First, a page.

To achieve a productive and comfortable workplace environment and implement innovative strategies, the education manager’s ability to organize, lead, and manage a team is vital. Certain organizations regard teams to be a need for best performance. The terms “involvement,” “commitment,” and “responsibility” are examples of this. Using teams allows a wider proportion of people to take part in decision-making, which is the first step to achieving a high degree of commitment (Heystek 2022).
2.4.4 The team leader’s role description
According to (Setlhodi 2020), expectations have shifted from management and control to a leader who can nurture staff development, parental support, local support, and student achievement, as well as deal with big expectations and changes. It will be naive to believe that without leadership, teams will basically remain operational. “Even a team has a dominant member who, for our intents, can be labeled a leader who may easily play a central role in deciding group success,” according to (Tigere 2020). The ability of a manager to form productive teams is critical to educational management success. Team success is determined, among other things, by the team leaders’ styles of leadership and managerial abilities.
2.5 THE ROLES OF TEACHERS AND SMT IN TEAMWORK, AS WELL AS THEIR SKILLS AND KNOWLEDGE
This section will examine the many responsibilities played by other partners, teachers and SMTs in aiding principals through broad leadership allotment and also achieving potential educational advantages for all students. Schools could no longer be managed by a single person at the top, given the pervasiveness of inequities in the educational system and the breadth of new laws that necessitate dramatic reform in all its systems. Only by maximizing the abilities of all teammates and fostering a sense of responsibility and inclusivity among instructors, and allowing them to lead portions of the transformation process will schools be able to meet the difficulties (Kamalizeni & Naidoo, 2018).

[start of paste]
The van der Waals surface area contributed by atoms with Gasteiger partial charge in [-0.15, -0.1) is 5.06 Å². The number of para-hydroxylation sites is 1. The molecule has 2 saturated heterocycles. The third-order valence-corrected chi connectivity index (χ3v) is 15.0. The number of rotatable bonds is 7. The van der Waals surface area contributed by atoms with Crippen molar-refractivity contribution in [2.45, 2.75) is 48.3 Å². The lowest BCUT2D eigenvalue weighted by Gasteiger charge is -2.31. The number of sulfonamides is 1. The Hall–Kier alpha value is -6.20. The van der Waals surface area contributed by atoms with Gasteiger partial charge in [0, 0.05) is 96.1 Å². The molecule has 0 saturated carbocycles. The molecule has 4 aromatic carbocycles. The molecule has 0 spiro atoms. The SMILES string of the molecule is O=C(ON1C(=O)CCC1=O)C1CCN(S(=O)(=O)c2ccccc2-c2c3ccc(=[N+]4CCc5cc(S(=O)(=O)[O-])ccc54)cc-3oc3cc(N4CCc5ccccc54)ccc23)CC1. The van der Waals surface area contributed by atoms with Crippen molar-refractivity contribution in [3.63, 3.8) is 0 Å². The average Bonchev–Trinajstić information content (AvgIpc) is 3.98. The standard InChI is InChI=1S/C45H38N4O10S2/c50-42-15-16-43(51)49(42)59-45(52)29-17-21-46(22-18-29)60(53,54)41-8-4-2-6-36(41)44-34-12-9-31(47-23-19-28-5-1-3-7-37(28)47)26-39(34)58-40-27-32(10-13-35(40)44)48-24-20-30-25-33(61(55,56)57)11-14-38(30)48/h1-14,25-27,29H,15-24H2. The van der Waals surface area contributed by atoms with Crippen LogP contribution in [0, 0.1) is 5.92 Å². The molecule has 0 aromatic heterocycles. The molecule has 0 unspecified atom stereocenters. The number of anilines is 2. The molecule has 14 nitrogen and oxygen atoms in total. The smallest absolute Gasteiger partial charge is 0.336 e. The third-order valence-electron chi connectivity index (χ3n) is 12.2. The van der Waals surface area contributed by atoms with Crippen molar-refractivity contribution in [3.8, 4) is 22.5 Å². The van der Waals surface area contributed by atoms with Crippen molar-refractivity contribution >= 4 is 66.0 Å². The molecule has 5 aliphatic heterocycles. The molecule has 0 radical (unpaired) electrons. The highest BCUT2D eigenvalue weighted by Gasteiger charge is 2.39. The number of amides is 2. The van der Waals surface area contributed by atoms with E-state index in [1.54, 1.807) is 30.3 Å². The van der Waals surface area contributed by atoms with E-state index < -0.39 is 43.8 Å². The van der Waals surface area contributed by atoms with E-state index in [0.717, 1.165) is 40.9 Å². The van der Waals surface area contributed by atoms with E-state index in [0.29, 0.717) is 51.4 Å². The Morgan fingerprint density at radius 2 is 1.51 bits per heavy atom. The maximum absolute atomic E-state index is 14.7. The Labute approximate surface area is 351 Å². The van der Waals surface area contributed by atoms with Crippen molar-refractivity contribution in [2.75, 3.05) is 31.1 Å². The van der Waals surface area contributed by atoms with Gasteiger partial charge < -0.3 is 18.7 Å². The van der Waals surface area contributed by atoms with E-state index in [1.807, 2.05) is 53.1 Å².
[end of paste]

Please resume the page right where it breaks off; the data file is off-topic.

2.5.1 SMT and Curriculum delivery
Quality education for everybody is one of the international goals that all organizations have set. Education’s minimum guidelines and standards are established in a country’s National Curriculum Standards and policies. Internal efficiency in China is measured using nationally and internationally standardized assessments as well as research projects.
2.5.2 SMT and community relationships
The Chinese system of education requires that community participation in the formation of educational policy be acknowledged as a vital element in education, and all stakeholders be involved in all aspects of the national curriculum, according to (Kamalizeni & Naidoo 2018). The autocratic rule principle should be increasingly reflected at all levels of the educational system, according to the Ministry of Education, by elected officials of the key stakeholder, interest groups, and role players participating in discussions and applicable methods of decision-making. This necessitates a commitment on the part of all educational authorities to disclose all necessary information with stakeholders involved and to consider them as true partners.
2.6 DIRECTIVES FOR IMPROVING SMT TEAM BUILDING TRAINING
Despite the expanding popularity of teams, according to Zwane (2018), the growing need to understanding how teams might improve their performance has not been met by research on team building. Students should be educated and developed so that they possess the knowledge and skills to help the school achieve its objectives. They must also be encouraged, by being given the necessary authority to contribute to the improvement of educational quality.
Individual educators must be educated and trained in order to perform effectively within the ideal conditions that leader has set up for them. Effective leaders spend time getting to know their employees, discovering and identifying their needs, appreciating their contributions, and supporting and assisting them in realizing their full potential. This can be accomplished by on-the-job training and encouraging employees to pursue official certifications (Funabashi et al. 2021). It is stated that a school or college’s dedication to continual learning is critical to attaining its goals through a shared vision (Molise 2021). ‘Educational groups, be they the nurseries, schools, or universities exist to assist learning in some form or another,’ the experts add. Learning is a primary goal for those who work in them, no matter how remote some of their everyday responsibilities appear to be from this.’
Person who cleans and upkeep buildings, playground, and fields, as well as those who prepare and serve meals to pupils do so in order for students to learn in the best possible environment. Similarly, the clerical staff’s primary goal in dealing with documentation is to serve the same objective as the systems they oversee (Lethoko 2019). It is critical that all of these employees comprehend the essential idea that they really have the potential to grow in their respective roles and, as a result, become lifelong learners.